On the other end of the spectrum are maniacs, players who bluff off their entire stack anytime they get a chance. Playing like a maniac will result in competent players calling down your bets with a single pair and leaving you scratching your head. 

If you want to be a great poker player, you will have to find the balance between the two and time your bluffs just right in order to confuse your opponents and make it impossible for them to tell if you have a big hand or not when you fire a big bet their way. 

Choosing the Spot to Fire Your Bluff

A successful bluff is all about the right timing. A well-timed bluff will get your opponents to throw away their cards without a second thought, while a poorly timed one can lead to disaster. 

When choosing the right time to bluff, there are many different things to consider, and each of them can make or break your bluff. 

Before you make a bluff bet at any point in a poker hand, consider the following things:

  • Number of Players: Bluffing into multiple opponents is usually not a good idea. Firing a c-bet into two players can still make sense, but when facing more than two players, you should usually reduce your bluffs to only your best drawing hands.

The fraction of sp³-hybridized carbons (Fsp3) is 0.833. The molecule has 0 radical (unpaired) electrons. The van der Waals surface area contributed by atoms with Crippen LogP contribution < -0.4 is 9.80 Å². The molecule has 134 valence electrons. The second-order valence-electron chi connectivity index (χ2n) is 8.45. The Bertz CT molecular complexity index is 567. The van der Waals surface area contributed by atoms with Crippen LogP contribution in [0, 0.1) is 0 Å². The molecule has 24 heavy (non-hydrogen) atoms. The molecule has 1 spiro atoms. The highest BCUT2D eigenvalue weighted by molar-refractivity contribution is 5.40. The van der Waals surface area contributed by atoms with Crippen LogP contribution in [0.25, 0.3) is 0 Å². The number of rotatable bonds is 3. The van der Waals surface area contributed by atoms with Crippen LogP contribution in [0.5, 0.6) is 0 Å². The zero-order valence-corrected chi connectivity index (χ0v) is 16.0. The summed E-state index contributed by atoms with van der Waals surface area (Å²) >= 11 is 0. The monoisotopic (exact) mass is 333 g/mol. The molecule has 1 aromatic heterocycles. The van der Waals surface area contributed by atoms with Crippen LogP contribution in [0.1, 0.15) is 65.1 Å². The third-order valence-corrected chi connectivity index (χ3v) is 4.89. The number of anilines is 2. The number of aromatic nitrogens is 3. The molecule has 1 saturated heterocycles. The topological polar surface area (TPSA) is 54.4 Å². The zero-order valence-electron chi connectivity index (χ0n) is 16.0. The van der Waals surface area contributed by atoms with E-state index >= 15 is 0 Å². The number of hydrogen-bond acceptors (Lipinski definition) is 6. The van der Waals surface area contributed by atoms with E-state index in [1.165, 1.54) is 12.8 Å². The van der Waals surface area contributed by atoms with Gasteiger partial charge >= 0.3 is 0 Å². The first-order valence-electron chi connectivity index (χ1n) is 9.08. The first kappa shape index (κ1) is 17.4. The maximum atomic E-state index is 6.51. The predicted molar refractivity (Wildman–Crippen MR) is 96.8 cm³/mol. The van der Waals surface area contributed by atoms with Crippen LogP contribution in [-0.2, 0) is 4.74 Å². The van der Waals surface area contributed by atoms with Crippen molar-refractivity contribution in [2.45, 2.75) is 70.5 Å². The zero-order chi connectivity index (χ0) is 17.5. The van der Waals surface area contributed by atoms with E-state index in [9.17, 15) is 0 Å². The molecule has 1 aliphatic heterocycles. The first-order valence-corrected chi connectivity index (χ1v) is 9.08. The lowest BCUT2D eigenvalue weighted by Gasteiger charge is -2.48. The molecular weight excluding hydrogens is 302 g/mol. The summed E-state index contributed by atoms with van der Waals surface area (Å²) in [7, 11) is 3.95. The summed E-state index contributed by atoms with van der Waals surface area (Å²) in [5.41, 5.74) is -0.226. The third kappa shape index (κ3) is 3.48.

• Position: Bluffing out of position can be tricky. While you can still get away with bluffing out of position once in a while, the best bluffs are executed in position, as this gives you some extra leverage in the hand. 
  • Player Pool Tendencies: Are you playing in an extremely loose and wild game? You should probably bluff way less often in that scenario! Are your opponents generally pretty nitty? Turn up the aggression at a table full of nits!
  • Specific Player Reads: If you have specific reads on your opponent, you should always use them to your advantage. Bluff more against players who are happy to throw away their cards without much thought and bluff less against players who tend to be sticky and call many flop and turn bets.